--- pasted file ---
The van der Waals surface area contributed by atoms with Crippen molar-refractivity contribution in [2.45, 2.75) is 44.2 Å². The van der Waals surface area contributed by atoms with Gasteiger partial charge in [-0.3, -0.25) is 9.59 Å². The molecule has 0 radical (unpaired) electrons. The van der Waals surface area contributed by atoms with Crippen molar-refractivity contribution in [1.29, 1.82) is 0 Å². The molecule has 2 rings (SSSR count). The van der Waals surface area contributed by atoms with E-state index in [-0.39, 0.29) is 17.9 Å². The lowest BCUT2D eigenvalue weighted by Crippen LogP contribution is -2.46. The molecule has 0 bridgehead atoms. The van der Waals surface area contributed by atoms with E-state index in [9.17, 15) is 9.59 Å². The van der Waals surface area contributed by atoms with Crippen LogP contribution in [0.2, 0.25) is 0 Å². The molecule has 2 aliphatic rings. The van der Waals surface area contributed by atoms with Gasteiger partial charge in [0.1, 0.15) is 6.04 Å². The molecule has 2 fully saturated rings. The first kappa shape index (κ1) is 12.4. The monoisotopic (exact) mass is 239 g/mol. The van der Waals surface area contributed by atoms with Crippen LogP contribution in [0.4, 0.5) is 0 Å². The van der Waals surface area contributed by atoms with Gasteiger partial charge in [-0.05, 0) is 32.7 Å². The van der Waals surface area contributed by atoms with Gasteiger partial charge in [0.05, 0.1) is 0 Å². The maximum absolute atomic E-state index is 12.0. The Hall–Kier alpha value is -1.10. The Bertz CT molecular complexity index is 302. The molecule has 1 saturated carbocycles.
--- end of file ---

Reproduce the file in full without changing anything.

The van der Waals surface area contributed by atoms with Crippen molar-refractivity contribution in [2.45, 2.75) is 44.2 Å². The van der Waals surface area contributed by atoms with Gasteiger partial charge in [-0.3, -0.25) is 9.59 Å². The molecule has 0 radical (unpaired) electrons. The van der Waals surface area contributed by atoms with Crippen molar-refractivity contribution in [1.29, 1.82) is 0 Å². The molecule has 2 rings (SSSR count). The van der Waals surface area contributed by atoms with E-state index in [-0.39, 0.29) is 17.9 Å². The lowest BCUT2D eigenvalue weighted by Crippen LogP contribution is -2.46. The molecule has 0 bridgehead atoms. The van der Waals surface area contributed by atoms with E-state index in [9.17, 15) is 9.59 Å². The van der Waals surface area contributed by atoms with Crippen LogP contribution in [0.2, 0.25) is 0 Å². The molecule has 2 aliphatic rings. The van der Waals surface area contributed by atoms with Gasteiger partial charge in [0.1, 0.15) is 6.04 Å². The molecule has 2 fully saturated rings. The first kappa shape index (κ1) is 12.4. The monoisotopic (exact) mass is 239 g/mol. The van der Waals surface area contributed by atoms with Crippen LogP contribution in [0.4, 0.5) is 0 Å². The van der Waals surface area contributed by atoms with Gasteiger partial charge in [-0.05, 0) is 32.7 Å². The van der Waals surface area contributed by atoms with Gasteiger partial charge in [0.05, 0.1) is 0 Å². The maximum absolute atomic E-state index is 12.0. The Hall–Kier alpha value is -1.10. The Bertz CT molecular complexity index is 302. The molecule has 1 saturated carbocycles.